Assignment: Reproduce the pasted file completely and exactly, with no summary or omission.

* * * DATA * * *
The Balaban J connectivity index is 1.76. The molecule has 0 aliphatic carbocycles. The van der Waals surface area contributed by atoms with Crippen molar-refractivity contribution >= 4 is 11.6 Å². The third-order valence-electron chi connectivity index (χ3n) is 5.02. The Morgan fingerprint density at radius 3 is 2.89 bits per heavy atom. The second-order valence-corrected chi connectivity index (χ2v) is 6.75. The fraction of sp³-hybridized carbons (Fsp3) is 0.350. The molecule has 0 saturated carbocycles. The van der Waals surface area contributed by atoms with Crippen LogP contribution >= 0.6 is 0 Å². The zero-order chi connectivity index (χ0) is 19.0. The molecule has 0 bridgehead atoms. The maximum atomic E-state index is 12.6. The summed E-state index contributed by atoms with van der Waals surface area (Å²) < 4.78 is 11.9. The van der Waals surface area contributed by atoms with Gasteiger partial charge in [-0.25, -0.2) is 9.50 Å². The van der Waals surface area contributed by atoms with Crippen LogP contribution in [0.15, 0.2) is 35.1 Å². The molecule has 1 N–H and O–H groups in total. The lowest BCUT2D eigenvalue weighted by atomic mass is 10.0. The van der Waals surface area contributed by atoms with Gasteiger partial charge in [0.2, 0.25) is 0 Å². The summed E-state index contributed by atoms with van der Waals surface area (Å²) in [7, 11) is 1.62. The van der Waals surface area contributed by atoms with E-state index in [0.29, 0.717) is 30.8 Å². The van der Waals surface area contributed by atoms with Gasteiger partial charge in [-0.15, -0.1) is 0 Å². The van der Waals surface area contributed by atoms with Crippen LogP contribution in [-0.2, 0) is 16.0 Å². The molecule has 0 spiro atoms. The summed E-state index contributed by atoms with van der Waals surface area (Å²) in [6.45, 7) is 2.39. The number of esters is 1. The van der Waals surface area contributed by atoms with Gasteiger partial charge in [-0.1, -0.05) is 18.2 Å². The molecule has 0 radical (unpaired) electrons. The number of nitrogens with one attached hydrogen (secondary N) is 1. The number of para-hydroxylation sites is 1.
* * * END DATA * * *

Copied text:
The Balaban J connectivity index is 1.76. The molecule has 0 aliphatic carbocycles. The van der Waals surface area contributed by atoms with Crippen molar-refractivity contribution >= 4 is 11.6 Å². The third-order valence-electron chi connectivity index (χ3n) is 5.02. The Morgan fingerprint density at radius 3 is 2.89 bits per heavy atom. The second-order valence-corrected chi connectivity index (χ2v) is 6.75. The fraction of sp³-hybridized carbons (Fsp3) is 0.350. The molecule has 0 saturated carbocycles. The van der Waals surface area contributed by atoms with Crippen LogP contribution >= 0.6 is 0 Å². The zero-order chi connectivity index (χ0) is 19.0. The molecule has 0 bridgehead atoms. The maximum atomic E-state index is 12.6. The summed E-state index contributed by atoms with van der Waals surface area (Å²) < 4.78 is 11.9. The van der Waals surface area contributed by atoms with Gasteiger partial charge in [-0.25, -0.2) is 9.50 Å². The van der Waals surface area contributed by atoms with Crippen LogP contribution in [0.15, 0.2) is 35.1 Å². The molecule has 1 N–H and O–H groups in total. The lowest BCUT2D eigenvalue weighted by atomic mass is 10.0. The van der Waals surface area contributed by atoms with Gasteiger partial charge in [0.2, 0.25) is 0 Å². The summed E-state index contributed by atoms with van der Waals surface area (Å²) in [7, 11) is 1.62. The van der Waals surface area contributed by atoms with E-state index in [0.29, 0.717) is 30.8 Å². The van der Waals surface area contributed by atoms with Gasteiger partial charge in [-0.15, -0.1) is 0 Å². The van der Waals surface area contributed by atoms with Crippen LogP contribution in [-0.2, 0) is 16.0 Å². The molecule has 0 spiro atoms. The summed E-state index contributed by atoms with van der Waals surface area (Å²) in [6.45, 7) is 2.39. The number of esters is 1. The van der Waals surface area contributed by atoms with Gasteiger partial charge in [-0.1, -0.05) is 18.2 Å². The molecule has 0 radical (unpaired) electrons. The number of nitrogens with one attached hydrogen (secondary N) is 1. The number of para-hydroxylation sites is 1.